The discussion Benesch outlines in the challenging the requirements section is of greatest interest to me. We so often see needs analysis as an examination of the target situation, but what of the discipline teachers? Do they ever consider needs analysis? What interests me about this section of Benesch’s article is that the lecturer comes into the EAP classroom and discovers a great deal about what a disservice such a course does students. While the lecturer is in the EAP classroom, the students have the opportunity to discuss the academic course content with him and ask questions they have been previously unable to ask (for similar reasons identified in McKenna’s study). Student comments after this session are incredibly telling of how valuable they found this … well it can only be called a seminar. One student said “I hope that he would have more chances to teach us again” (p.734). This is their weekly lecturer they are commenting on! There is great knowledge to be learnt by looking in the EAP classroom and as lectures get ever bigger and further populated by non-native English speakers there has never been a better time to do it.

As an undergraduate I studied American Studies at the University of Hull. Here lecturers were always accessible and seemed to thrive on debate and discussion. Tutorials and seminars were intimate and meant to my chagrin that I HAD to do the reading as I would soon be found out for having not! In my third year I studied at the University of New Mexico in Albuquerque. I took Sociology 101 for one option and experienced first-hand the kind of course Benesch describes, actually in was also in 1995/6. The exam was multiple choice and lectures were anonymous. I do not recall ever speaking to another student, let alone the lecturer, probably because my attendance was shocking. The lecturer could never have known I was not present, and I (perhaps in hindsight unfairly) felt she probably did not even care. This was in stark contrast to my time in Hull, but does not differ to the student experience in many British universities now. But what a disservice we are doing the students.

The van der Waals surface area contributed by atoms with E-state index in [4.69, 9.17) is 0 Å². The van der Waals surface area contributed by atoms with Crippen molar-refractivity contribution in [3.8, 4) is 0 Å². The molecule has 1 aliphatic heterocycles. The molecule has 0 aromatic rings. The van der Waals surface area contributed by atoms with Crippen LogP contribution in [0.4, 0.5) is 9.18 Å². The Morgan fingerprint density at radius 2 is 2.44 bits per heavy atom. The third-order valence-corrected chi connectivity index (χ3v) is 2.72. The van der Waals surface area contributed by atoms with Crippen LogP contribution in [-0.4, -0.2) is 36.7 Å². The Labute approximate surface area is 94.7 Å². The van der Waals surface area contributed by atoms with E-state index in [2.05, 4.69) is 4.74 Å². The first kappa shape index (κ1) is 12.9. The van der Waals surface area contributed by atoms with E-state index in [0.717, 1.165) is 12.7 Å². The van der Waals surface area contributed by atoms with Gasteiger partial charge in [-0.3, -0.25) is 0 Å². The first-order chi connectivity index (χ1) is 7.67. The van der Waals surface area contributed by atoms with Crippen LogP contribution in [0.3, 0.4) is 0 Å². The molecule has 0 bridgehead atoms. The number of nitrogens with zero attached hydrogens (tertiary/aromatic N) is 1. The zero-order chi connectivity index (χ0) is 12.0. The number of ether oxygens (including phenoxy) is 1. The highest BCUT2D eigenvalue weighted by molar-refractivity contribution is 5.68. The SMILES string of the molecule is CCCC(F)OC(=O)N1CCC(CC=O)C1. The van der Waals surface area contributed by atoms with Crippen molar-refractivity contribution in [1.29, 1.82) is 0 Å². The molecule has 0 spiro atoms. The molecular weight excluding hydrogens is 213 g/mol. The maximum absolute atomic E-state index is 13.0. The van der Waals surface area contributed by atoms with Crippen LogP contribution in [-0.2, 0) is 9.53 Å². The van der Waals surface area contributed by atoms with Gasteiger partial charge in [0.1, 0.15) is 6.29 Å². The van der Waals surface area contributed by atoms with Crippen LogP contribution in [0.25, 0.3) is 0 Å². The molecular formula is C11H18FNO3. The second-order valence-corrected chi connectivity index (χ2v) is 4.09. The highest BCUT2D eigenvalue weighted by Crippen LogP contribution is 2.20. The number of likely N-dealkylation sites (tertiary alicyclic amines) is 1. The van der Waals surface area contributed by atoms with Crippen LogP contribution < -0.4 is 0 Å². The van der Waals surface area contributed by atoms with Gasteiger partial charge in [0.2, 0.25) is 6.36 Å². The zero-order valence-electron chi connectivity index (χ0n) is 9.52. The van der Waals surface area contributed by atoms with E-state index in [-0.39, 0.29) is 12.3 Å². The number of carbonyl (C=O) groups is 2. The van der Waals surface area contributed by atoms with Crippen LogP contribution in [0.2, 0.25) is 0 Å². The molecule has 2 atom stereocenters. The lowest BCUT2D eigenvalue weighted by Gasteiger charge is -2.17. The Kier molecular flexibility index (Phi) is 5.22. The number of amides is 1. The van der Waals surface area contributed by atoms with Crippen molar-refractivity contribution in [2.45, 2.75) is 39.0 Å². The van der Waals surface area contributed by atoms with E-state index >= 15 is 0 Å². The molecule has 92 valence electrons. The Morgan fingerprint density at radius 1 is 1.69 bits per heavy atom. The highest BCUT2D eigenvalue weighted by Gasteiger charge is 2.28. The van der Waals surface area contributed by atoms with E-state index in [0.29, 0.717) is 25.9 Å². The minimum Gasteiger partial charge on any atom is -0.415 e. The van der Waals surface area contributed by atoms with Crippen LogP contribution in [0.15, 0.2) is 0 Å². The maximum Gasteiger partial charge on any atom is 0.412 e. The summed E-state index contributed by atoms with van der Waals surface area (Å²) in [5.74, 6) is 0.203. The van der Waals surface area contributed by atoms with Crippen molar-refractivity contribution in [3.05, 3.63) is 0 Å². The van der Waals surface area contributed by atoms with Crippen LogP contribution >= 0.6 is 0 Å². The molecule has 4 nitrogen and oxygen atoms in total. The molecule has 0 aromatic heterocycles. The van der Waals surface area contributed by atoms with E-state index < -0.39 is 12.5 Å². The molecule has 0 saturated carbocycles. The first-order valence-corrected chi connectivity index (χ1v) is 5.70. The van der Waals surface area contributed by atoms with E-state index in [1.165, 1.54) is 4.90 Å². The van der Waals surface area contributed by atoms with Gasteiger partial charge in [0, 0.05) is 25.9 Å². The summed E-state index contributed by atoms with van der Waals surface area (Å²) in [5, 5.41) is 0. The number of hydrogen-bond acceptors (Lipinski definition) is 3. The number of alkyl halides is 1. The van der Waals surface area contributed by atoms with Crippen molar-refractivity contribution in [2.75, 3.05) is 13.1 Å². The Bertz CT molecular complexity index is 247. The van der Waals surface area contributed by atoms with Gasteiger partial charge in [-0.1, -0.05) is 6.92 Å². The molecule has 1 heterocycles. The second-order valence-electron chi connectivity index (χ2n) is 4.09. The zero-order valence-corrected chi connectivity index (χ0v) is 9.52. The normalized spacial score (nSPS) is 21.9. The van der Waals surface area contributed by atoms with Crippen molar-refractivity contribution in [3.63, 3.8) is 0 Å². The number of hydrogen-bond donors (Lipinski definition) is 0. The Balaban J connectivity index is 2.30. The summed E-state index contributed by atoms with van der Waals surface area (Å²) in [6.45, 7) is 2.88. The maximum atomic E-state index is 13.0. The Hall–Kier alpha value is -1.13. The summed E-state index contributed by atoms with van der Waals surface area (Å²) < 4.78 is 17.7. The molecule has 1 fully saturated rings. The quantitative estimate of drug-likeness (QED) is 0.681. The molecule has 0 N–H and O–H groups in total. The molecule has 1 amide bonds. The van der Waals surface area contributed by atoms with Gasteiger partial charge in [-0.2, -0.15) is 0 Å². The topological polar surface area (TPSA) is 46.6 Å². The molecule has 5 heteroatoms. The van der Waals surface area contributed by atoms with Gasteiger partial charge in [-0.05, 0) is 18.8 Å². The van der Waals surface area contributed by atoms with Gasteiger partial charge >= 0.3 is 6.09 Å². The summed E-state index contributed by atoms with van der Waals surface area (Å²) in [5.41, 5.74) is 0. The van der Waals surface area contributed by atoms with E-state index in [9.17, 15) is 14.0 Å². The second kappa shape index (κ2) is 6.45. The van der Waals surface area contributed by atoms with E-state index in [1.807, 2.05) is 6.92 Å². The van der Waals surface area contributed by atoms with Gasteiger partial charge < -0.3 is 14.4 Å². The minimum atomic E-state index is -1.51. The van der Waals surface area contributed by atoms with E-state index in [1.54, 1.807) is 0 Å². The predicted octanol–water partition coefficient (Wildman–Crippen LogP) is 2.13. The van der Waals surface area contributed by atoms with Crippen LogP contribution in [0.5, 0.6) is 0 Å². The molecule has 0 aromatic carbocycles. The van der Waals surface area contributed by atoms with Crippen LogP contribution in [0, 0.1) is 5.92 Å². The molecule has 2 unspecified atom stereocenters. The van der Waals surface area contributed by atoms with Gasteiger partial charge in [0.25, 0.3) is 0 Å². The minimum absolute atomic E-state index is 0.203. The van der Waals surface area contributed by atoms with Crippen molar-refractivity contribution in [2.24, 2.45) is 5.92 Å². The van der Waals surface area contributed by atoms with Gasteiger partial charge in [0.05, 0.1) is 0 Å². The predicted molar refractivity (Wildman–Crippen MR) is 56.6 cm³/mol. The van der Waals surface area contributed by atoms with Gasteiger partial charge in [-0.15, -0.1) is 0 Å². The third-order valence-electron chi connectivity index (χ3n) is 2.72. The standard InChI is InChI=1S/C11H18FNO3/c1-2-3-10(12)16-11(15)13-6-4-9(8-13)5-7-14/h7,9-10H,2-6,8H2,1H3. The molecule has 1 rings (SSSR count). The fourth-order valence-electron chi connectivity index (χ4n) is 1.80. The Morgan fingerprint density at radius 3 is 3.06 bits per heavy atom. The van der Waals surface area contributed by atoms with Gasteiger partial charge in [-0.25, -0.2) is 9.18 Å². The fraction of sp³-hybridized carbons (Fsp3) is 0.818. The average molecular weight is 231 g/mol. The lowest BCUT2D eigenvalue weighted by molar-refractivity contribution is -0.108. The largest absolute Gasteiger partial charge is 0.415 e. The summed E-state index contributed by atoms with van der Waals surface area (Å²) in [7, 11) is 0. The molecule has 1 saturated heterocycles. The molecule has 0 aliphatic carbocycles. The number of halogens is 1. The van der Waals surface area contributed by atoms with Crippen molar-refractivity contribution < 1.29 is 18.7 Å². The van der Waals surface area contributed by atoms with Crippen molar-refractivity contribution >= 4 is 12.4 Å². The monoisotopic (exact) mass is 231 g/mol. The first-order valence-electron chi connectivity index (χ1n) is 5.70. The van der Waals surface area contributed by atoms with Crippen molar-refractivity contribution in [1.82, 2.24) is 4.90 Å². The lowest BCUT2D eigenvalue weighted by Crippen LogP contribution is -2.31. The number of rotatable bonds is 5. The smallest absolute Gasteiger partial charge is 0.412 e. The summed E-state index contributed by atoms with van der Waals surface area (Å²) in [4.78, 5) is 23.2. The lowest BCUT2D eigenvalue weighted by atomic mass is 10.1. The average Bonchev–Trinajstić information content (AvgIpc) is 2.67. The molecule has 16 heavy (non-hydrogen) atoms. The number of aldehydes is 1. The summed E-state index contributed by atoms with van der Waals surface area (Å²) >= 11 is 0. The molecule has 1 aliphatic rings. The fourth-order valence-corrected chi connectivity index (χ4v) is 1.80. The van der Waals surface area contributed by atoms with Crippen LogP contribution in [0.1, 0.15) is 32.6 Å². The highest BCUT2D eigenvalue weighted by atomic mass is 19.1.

I am sure lecturers are as equally unhappy about this situation as we are, but if there was only closer analysis of what EAP teaching could offer the academy we could reinvigorate the academic experience for students. I know from student feedback that this is why students often enjoy their ESP courses taught in our department, because in a smaller class they get an academic experience not afforded them in their discipline.

Why doesn’t the academy look toward the EAP classroom for answers? Why are we looking out more than they are looking in? The answer, I fear, lies in power, in hierarchy. It saddens me to hear EAP teachers speak of themselves and what they do in lesser terms than academics, not that this view is not perpetuated in the academy. I truly believe that all people are equal. And this is why I am so disappointed that Benesch applied the adjective ‘gracious’ to the psychology lecturer. After all her talk of levelling the playing field and challenging power, she uses THAT word – “Richter’s gracious and enthusiastic cooperation” (p.733). The first dictionary definition of this term came up on the internet as “courteous, kind, and pleasant esp. toward someone of lower social status.”

Benesch , how could you?

Benesch, S (1996) Needs Analysis and Curriculum Development in EAP: An Example of a Critical Approach TESOL Quarterly, 30 (4) 723 – 738.